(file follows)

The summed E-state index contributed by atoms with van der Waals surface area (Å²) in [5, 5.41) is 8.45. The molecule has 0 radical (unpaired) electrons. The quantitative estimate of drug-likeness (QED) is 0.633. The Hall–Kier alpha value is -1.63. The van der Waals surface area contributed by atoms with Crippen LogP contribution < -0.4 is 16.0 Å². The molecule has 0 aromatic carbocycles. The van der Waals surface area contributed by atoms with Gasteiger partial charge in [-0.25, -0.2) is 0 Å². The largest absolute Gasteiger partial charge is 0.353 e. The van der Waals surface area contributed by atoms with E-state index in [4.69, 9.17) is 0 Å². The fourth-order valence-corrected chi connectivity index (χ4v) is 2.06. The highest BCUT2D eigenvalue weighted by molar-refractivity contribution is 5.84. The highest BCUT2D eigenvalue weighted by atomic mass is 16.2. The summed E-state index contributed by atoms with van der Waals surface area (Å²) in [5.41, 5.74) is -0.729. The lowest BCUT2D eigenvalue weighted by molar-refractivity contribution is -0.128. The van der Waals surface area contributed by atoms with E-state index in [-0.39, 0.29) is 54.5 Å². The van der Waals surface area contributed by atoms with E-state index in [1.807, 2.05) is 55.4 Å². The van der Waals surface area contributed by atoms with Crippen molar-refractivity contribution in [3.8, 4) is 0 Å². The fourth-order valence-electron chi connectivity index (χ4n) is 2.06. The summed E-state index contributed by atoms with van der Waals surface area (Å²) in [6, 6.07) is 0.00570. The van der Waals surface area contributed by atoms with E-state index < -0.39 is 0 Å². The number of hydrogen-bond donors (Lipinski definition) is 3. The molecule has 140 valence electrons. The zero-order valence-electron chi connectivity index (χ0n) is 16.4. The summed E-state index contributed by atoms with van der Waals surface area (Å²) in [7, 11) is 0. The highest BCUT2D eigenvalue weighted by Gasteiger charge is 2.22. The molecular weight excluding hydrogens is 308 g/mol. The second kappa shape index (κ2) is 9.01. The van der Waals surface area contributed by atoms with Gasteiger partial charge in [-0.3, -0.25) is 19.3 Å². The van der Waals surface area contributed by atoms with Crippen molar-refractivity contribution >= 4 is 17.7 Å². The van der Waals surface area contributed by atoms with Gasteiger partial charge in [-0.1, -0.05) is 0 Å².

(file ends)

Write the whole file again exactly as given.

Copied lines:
The summed E-state index contributed by atoms with van der Waals surface area (Å²) in [5, 5.41) is 8.45. The molecule has 0 radical (unpaired) electrons. The quantitative estimate of drug-likeness (QED) is 0.633. The Hall–Kier alpha value is -1.63. The van der Waals surface area contributed by atoms with Crippen LogP contribution < -0.4 is 16.0 Å². The molecule has 0 aromatic carbocycles. The van der Waals surface area contributed by atoms with Gasteiger partial charge in [-0.25, -0.2) is 0 Å². The largest absolute Gasteiger partial charge is 0.353 e. The van der Waals surface area contributed by atoms with E-state index in [4.69, 9.17) is 0 Å². The fourth-order valence-corrected chi connectivity index (χ4v) is 2.06. The highest BCUT2D eigenvalue weighted by molar-refractivity contribution is 5.84. The highest BCUT2D eigenvalue weighted by atomic mass is 16.2. The summed E-state index contributed by atoms with van der Waals surface area (Å²) in [5.41, 5.74) is -0.729. The lowest BCUT2D eigenvalue weighted by molar-refractivity contribution is -0.128. The van der Waals surface area contributed by atoms with E-state index in [-0.39, 0.29) is 54.5 Å². The van der Waals surface area contributed by atoms with E-state index in [1.807, 2.05) is 55.4 Å². The van der Waals surface area contributed by atoms with Crippen molar-refractivity contribution in [3.8, 4) is 0 Å². The fourth-order valence-electron chi connectivity index (χ4n) is 2.06. The summed E-state index contributed by atoms with van der Waals surface area (Å²) in [6, 6.07) is 0.00570. The van der Waals surface area contributed by atoms with E-state index < -0.39 is 0 Å². The number of hydrogen-bond donors (Lipinski definition) is 3. The molecule has 140 valence electrons. The zero-order valence-electron chi connectivity index (χ0n) is 16.4. The summed E-state index contributed by atoms with van der Waals surface area (Å²) in [7, 11) is 0. The highest BCUT2D eigenvalue weighted by Gasteiger charge is 2.22. The molecular weight excluding hydrogens is 308 g/mol. The second kappa shape index (κ2) is 9.01. The van der Waals surface area contributed by atoms with Gasteiger partial charge in [-0.3, -0.25) is 19.3 Å². The van der Waals surface area contributed by atoms with Crippen molar-refractivity contribution >= 4 is 17.7 Å². The van der Waals surface area contributed by atoms with Gasteiger partial charge in [-0.1, -0.05) is 0 Å².